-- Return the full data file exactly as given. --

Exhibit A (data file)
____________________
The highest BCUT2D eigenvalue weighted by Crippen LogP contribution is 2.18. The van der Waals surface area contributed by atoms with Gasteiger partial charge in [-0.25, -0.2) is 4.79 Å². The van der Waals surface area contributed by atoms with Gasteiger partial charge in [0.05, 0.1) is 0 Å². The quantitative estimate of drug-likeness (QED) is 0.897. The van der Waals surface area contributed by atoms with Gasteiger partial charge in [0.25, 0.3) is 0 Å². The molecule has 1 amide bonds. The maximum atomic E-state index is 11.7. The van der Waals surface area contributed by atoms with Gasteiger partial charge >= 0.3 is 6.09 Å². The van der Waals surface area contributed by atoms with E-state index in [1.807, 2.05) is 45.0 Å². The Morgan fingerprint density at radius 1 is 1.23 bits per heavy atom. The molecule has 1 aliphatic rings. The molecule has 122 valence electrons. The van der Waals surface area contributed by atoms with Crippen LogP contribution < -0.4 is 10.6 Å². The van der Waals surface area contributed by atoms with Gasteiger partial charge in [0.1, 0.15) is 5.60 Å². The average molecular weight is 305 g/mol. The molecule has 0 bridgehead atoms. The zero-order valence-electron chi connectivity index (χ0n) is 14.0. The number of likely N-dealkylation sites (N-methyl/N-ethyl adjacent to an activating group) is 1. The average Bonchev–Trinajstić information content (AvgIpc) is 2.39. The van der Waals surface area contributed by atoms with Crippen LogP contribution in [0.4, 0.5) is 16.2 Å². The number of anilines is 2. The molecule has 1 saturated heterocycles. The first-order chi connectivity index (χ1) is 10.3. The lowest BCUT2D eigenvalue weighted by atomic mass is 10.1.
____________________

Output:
The highest BCUT2D eigenvalue weighted by Crippen LogP contribution is 2.18. The van der Waals surface area contributed by atoms with Gasteiger partial charge in [-0.25, -0.2) is 4.79 Å². The van der Waals surface area contributed by atoms with Gasteiger partial charge in [0.05, 0.1) is 0 Å². The quantitative estimate of drug-likeness (QED) is 0.897. The van der Waals surface area contributed by atoms with Gasteiger partial charge in [0.25, 0.3) is 0 Å². The molecule has 1 amide bonds. The maximum atomic E-state index is 11.7. The van der Waals surface area contributed by atoms with Gasteiger partial charge >= 0.3 is 6.09 Å². The van der Waals surface area contributed by atoms with E-state index in [1.807, 2.05) is 45.0 Å². The Morgan fingerprint density at radius 1 is 1.23 bits per heavy atom. The molecule has 1 aliphatic rings. The molecule has 122 valence electrons. The van der Waals surface area contributed by atoms with Crippen LogP contribution < -0.4 is 10.6 Å². The van der Waals surface area contributed by atoms with Gasteiger partial charge in [0.1, 0.15) is 5.60 Å². The average molecular weight is 305 g/mol. The molecule has 0 bridgehead atoms. The zero-order valence-electron chi connectivity index (χ0n) is 14.0. The number of likely N-dealkylation sites (N-methyl/N-ethyl adjacent to an activating group) is 1. The average Bonchev–Trinajstić information content (AvgIpc) is 2.39. The van der Waals surface area contributed by atoms with Crippen LogP contribution in [0.4, 0.5) is 16.2 Å². The number of anilines is 2. The molecule has 1 saturated heterocycles. The first-order chi connectivity index (χ1) is 10.3. The lowest BCUT2D eigenvalue weighted by atomic mass is 10.1.